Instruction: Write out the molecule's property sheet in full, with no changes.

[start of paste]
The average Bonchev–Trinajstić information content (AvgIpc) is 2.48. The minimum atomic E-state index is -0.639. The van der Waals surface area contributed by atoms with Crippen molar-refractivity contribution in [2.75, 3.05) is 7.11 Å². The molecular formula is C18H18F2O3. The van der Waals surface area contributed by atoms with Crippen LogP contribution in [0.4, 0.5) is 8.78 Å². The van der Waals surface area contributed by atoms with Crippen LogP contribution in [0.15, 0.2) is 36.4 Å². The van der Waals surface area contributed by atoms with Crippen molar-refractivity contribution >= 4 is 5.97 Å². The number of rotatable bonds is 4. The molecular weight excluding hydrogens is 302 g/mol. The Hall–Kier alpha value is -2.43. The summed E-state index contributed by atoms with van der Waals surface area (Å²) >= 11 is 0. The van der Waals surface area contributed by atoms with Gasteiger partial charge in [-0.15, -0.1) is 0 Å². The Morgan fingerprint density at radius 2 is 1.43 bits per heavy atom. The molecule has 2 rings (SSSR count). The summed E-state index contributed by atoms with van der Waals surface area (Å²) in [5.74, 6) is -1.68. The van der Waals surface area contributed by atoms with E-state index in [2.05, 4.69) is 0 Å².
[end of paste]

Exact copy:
The average Bonchev–Trinajstić information content (AvgIpc) is 2.48. The minimum atomic E-state index is -0.639. The van der Waals surface area contributed by atoms with Crippen molar-refractivity contribution in [2.75, 3.05) is 7.11 Å². The molecular formula is C18H18F2O3. The van der Waals surface area contributed by atoms with Crippen LogP contribution in [0.4, 0.5) is 8.78 Å². The van der Waals surface area contributed by atoms with Crippen LogP contribution in [0.15, 0.2) is 36.4 Å². The van der Waals surface area contributed by atoms with Crippen molar-refractivity contribution >= 4 is 5.97 Å². The number of rotatable bonds is 4. The molecular weight excluding hydrogens is 302 g/mol. The Hall–Kier alpha value is -2.43. The summed E-state index contributed by atoms with van der Waals surface area (Å²) >= 11 is 0. The van der Waals surface area contributed by atoms with Gasteiger partial charge in [-0.15, -0.1) is 0 Å². The Morgan fingerprint density at radius 2 is 1.43 bits per heavy atom. The molecule has 2 rings (SSSR count). The summed E-state index contributed by atoms with van der Waals surface area (Å²) in [5.74, 6) is -1.68. The van der Waals surface area contributed by atoms with E-state index in [2.05, 4.69) is 0 Å².